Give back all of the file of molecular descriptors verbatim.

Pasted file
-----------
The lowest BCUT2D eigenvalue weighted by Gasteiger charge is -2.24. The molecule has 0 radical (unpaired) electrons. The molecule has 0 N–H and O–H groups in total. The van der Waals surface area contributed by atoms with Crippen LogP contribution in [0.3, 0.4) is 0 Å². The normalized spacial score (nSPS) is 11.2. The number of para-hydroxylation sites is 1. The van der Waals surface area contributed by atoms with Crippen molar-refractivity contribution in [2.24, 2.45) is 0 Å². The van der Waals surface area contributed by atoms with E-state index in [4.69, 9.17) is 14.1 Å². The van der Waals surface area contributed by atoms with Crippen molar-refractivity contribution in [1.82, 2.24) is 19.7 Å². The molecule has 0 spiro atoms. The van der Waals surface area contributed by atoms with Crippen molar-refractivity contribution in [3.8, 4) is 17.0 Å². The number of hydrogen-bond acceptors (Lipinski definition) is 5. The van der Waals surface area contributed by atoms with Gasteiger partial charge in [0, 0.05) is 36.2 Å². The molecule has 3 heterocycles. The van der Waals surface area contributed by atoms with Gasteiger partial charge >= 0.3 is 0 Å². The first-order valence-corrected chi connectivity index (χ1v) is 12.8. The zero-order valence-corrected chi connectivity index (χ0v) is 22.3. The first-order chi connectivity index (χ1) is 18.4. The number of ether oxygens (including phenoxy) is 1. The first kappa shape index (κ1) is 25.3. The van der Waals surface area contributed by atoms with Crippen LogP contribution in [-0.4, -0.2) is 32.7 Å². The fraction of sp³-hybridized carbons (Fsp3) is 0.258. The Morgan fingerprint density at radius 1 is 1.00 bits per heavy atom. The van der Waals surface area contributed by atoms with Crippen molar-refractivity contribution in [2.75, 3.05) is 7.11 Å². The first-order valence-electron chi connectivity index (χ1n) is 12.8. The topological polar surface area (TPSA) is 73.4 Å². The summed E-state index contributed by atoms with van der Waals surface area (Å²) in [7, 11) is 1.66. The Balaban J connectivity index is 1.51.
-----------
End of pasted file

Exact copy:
The lowest BCUT2D eigenvalue weighted by Gasteiger charge is -2.24. The molecule has 0 radical (unpaired) electrons. The molecule has 0 N–H and O–H groups in total. The van der Waals surface area contributed by atoms with Crippen LogP contribution in [0.3, 0.4) is 0 Å². The normalized spacial score (nSPS) is 11.2. The number of para-hydroxylation sites is 1. The van der Waals surface area contributed by atoms with Crippen molar-refractivity contribution in [2.24, 2.45) is 0 Å². The van der Waals surface area contributed by atoms with E-state index in [4.69, 9.17) is 14.1 Å². The van der Waals surface area contributed by atoms with Crippen molar-refractivity contribution in [1.82, 2.24) is 19.7 Å². The molecule has 0 spiro atoms. The van der Waals surface area contributed by atoms with Crippen molar-refractivity contribution in [3.8, 4) is 17.0 Å². The number of hydrogen-bond acceptors (Lipinski definition) is 5. The van der Waals surface area contributed by atoms with Gasteiger partial charge in [0, 0.05) is 36.2 Å². The molecule has 3 heterocycles. The van der Waals surface area contributed by atoms with Gasteiger partial charge >= 0.3 is 0 Å². The first-order valence-corrected chi connectivity index (χ1v) is 12.8. The zero-order valence-corrected chi connectivity index (χ0v) is 22.3. The first-order chi connectivity index (χ1) is 18.4. The number of ether oxygens (including phenoxy) is 1. The first kappa shape index (κ1) is 25.3. The van der Waals surface area contributed by atoms with Crippen LogP contribution in [-0.4, -0.2) is 32.7 Å². The fraction of sp³-hybridized carbons (Fsp3) is 0.258. The Morgan fingerprint density at radius 1 is 1.00 bits per heavy atom. The van der Waals surface area contributed by atoms with Crippen molar-refractivity contribution in [2.75, 3.05) is 7.11 Å². The first-order valence-electron chi connectivity index (χ1n) is 12.8. The topological polar surface area (TPSA) is 73.4 Å². The summed E-state index contributed by atoms with van der Waals surface area (Å²) in [7, 11) is 1.66. The Balaban J connectivity index is 1.51.